Interview – Thom Mathews

Life is full of surprises, and it is simply impossible to know what tomorrow will bring. Thom Mathews can vouch for that when he found himself falling into an acting career while in his mid-twenties. Unsure of what he wanted to do with his life, Mathews would soon go on to leading roles in Horror favorites such as 1985’s The Return of the Living Dead and 1986’s Friday the 13th Part VI: Jason Lives. In years since, he has starred in a list of different films, both in Horror and beyond, but there is much more than meets the eye with this laid back actor. Take a closer look into the world of Mathews in a new interview talking how he landed in movies, his surprising change in career paths, future plans, and much more. – You have been acting professionally in film and television for over thirty years now, starring in a list of successful films. First, tell us what inspired you to get into acting?

Thom Mathews – Well, I was out of high school kinda floundering, not knowing exactly what I wanted to do with my life. A girl I was dating suggested I become an actor, and then it was like, “That’s what I’ll do!” I started pursuing it, and it took about three years before I started to actually tell people that I was doing it, because, being the kind of guy I am, if I’m not making any dough at it, then, I’m not really doing it. I started doing commercials, various small projects and that was it. – Wow, so it was kind of something you just fell into.

Thom Mathews – Totally fell into. As a child, I had no aspirations of doing it. I was always creative as child, painting stuff and very hands-on. That was a big part of it, I guess. – Interesting, sometimes life takes you in unexpected places. You never know where it is going to go. Of your lengthy film credits, perhaps one of your most beloved is your role in 1985’s The Return of the Living Dead. Now over 30 years old, the film is celebrated as one of the best Horror films of the decade. What was your experience like working on The Return of the Living Dead?

Thom Mathews – It was the first big part for myself in film, and the experience couldn’t have been better. I was happy to work every day and I was happy to work with the cast. I loved the script because there was comedy, but we were playing it real, which is the best way to do comedy. Just getting to know and getting to meet James Karen and the rest of the cast. We were lucky they allowed us to rehearse two weeks prior to that, so that was a key to make everyone gel, to become friends, and get to know everyone. I really didn’t realize until afterwards when I started doing other films what a great experience it was. I did realize it then, but even more so after I started working on other movies.

Thom Mathews & James Karen in The Return of the Living Dead. © Orion Pictures – The film has a perfect mix of Comedy and Horror, it has style, and the music. The cast is a great mix of individuals. What was it like working with the cast and crew of the film?

Thom Mathews – Everybody was great! Most of my scenes were with James Karen, and we would spend time getting make-up and he would just have great stories. He took me under his wing and we did a lot of improv. Thank goodness Dan O’Bannon, the director, allowed us to do that. It’s usually unlikely for a writer to let their actors go off, and ad-lib stuff or use themselves, which is the best thing for a director to do. He was very talented and made his mark.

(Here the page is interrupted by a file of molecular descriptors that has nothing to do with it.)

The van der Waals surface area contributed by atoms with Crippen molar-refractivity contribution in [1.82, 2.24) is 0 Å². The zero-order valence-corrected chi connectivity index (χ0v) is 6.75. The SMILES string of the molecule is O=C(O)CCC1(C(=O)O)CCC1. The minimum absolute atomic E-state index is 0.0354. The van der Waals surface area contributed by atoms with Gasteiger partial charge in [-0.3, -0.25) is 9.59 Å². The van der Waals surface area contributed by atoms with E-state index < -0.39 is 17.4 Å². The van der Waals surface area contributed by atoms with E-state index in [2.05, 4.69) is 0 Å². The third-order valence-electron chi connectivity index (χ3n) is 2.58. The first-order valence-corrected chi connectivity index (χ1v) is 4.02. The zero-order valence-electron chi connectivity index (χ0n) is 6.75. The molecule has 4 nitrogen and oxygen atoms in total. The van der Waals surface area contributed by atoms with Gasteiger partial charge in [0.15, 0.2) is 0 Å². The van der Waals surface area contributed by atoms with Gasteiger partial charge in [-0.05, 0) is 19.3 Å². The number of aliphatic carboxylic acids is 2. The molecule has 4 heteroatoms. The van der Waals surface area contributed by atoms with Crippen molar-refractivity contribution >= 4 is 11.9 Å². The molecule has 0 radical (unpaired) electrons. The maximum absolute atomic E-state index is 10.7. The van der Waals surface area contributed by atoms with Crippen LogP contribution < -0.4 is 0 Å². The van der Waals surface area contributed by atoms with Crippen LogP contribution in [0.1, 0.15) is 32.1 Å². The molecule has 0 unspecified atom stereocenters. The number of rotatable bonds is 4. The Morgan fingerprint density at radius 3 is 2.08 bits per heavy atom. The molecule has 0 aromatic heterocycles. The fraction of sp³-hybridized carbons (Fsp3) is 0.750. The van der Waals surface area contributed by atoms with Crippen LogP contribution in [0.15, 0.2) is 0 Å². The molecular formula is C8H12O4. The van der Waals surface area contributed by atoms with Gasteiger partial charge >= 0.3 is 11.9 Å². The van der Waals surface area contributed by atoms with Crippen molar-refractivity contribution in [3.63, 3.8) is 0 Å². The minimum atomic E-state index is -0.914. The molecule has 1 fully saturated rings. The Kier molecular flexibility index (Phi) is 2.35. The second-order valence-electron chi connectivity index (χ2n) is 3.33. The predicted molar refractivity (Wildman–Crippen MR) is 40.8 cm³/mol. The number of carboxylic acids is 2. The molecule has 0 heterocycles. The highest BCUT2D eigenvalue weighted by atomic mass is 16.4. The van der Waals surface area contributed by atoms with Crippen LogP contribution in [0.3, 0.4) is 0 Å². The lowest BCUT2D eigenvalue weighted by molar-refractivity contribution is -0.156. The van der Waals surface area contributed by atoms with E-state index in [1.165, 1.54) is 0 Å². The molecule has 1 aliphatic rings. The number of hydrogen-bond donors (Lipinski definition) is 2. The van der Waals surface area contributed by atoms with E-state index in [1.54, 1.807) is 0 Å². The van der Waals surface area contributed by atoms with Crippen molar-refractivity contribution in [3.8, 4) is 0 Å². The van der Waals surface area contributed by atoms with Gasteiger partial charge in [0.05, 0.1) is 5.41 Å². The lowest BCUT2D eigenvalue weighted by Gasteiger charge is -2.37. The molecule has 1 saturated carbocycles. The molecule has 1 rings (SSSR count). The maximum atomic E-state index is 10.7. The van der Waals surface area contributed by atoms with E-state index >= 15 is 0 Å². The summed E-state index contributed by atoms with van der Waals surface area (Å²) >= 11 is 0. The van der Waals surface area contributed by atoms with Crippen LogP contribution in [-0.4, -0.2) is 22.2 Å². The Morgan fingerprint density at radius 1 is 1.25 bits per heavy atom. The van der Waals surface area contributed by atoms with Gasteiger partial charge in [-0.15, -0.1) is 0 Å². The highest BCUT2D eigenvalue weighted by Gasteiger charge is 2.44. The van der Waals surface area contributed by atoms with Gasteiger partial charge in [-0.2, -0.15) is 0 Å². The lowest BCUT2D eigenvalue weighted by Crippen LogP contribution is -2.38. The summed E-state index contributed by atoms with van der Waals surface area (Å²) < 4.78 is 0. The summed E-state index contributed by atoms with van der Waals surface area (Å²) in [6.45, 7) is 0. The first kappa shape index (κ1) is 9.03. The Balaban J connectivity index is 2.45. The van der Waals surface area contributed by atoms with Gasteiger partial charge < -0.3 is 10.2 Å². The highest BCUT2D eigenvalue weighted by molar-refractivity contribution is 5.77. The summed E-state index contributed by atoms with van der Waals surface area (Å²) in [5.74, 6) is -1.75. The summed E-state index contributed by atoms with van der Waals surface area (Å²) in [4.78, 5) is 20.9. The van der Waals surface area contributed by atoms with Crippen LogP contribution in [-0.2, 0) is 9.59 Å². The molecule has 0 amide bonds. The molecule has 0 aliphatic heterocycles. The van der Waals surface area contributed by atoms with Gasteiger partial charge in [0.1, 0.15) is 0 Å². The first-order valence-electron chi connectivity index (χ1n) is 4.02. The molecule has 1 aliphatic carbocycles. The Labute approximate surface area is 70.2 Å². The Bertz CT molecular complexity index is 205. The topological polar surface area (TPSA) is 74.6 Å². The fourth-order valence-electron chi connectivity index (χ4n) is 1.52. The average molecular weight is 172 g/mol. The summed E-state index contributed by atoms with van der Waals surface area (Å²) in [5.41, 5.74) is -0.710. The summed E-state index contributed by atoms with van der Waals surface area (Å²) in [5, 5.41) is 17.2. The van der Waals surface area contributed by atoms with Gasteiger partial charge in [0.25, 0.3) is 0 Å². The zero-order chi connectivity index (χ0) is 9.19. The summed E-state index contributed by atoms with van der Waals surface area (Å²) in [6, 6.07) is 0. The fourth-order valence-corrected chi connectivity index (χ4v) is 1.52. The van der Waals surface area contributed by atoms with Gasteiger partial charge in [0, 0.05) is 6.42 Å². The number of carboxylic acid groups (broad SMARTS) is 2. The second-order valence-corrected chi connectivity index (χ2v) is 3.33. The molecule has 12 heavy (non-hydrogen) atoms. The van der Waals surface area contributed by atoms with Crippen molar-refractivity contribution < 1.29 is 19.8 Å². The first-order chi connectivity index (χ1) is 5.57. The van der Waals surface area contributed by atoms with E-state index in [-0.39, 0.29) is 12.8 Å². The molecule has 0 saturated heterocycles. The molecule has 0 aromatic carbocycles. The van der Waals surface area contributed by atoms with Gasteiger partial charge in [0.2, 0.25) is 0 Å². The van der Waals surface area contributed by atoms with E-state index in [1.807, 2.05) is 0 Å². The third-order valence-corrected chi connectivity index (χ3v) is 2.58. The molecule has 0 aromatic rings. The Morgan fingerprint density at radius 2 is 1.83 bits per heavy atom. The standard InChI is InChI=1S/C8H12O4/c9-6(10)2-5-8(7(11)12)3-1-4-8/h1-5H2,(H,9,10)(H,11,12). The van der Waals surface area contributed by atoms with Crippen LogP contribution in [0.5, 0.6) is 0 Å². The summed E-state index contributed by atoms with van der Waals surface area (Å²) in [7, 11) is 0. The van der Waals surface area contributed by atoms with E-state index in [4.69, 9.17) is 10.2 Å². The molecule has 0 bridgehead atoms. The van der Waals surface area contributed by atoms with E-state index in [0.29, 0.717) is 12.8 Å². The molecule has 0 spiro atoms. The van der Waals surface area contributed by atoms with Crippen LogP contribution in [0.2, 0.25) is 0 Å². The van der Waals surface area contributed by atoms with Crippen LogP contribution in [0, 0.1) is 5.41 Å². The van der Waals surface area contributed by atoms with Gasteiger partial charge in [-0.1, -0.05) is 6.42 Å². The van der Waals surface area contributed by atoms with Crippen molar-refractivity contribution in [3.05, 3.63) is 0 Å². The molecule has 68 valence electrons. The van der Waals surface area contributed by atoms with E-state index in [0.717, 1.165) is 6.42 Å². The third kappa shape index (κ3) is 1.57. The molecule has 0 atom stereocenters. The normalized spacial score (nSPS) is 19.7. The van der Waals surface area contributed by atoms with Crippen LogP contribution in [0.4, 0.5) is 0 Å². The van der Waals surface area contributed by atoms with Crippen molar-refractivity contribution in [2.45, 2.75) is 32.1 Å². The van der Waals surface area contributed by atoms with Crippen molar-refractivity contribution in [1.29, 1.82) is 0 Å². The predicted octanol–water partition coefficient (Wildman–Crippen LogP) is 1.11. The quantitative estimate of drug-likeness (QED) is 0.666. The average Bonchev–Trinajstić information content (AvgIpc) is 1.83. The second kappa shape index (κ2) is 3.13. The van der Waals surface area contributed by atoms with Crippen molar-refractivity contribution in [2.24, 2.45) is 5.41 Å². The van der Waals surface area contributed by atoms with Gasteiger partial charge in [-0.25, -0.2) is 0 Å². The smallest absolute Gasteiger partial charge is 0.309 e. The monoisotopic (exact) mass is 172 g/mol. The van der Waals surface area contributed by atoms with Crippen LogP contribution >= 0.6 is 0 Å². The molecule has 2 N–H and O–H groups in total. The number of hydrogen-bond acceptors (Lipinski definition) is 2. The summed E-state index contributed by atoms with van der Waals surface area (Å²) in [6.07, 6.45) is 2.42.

As you know, and everyone else knows, it turned out to be a pop culture kind of a movie. Now, when you think of zombies, you think of them eating brains and that’s because of The Return of the Living Dead. – Yes, it is very true. One of the most memorable parts of the film is certainly your relationship with James Karen. You and James have remained friends all these years later. How did you two develop a close friendship like you have? He is such a sweet man.

Thom Mathews – He really is. If I was a producer, I would just hire him just to have him on the set, because he’s so optimistic, he brings a great energy to the set and everything else like that. We hit it off right away and I found out in Return of the Living Dead Part II, we were born on the same date, November 28th, which was pretty interesting. – Excellent! You actually came back for Return of the Living Dead Part II in 1988 alongside James. While not as celebrated as the original, it is still a very enjoyable sequel. Amusingly enough, your characters perished in the first film, but you came back playing the same characters in Part Two.

Thom Mathews – Do you know why we came back? When we went to go get money to make Part Two, the Japanese distributors wanted Jimmy Karen and I to come back to reprise some part of our role in some way. So they called us back. (Laughs)

Thom Mathews & James Karen – That is pretty interesting. You do have memorable characters. It is kind of funny how they come back, and you guys have that same chemistry again in the second film.

Thom Mathews – It is called movie magic. (Laughs) – (Laughs) Talking about the original Return of the Living Dead. What was it like to ad-lib like you did?

Thom Mathews – Yeah, we would just do what was on the page, and then we’d actually get in front of the camera and things would just come up, and we would do it different ways, different times. It just worked, it was seamless. They left it in. Dan O’Bannon would encourage us to do it, so kudos to him.

Orion Pictures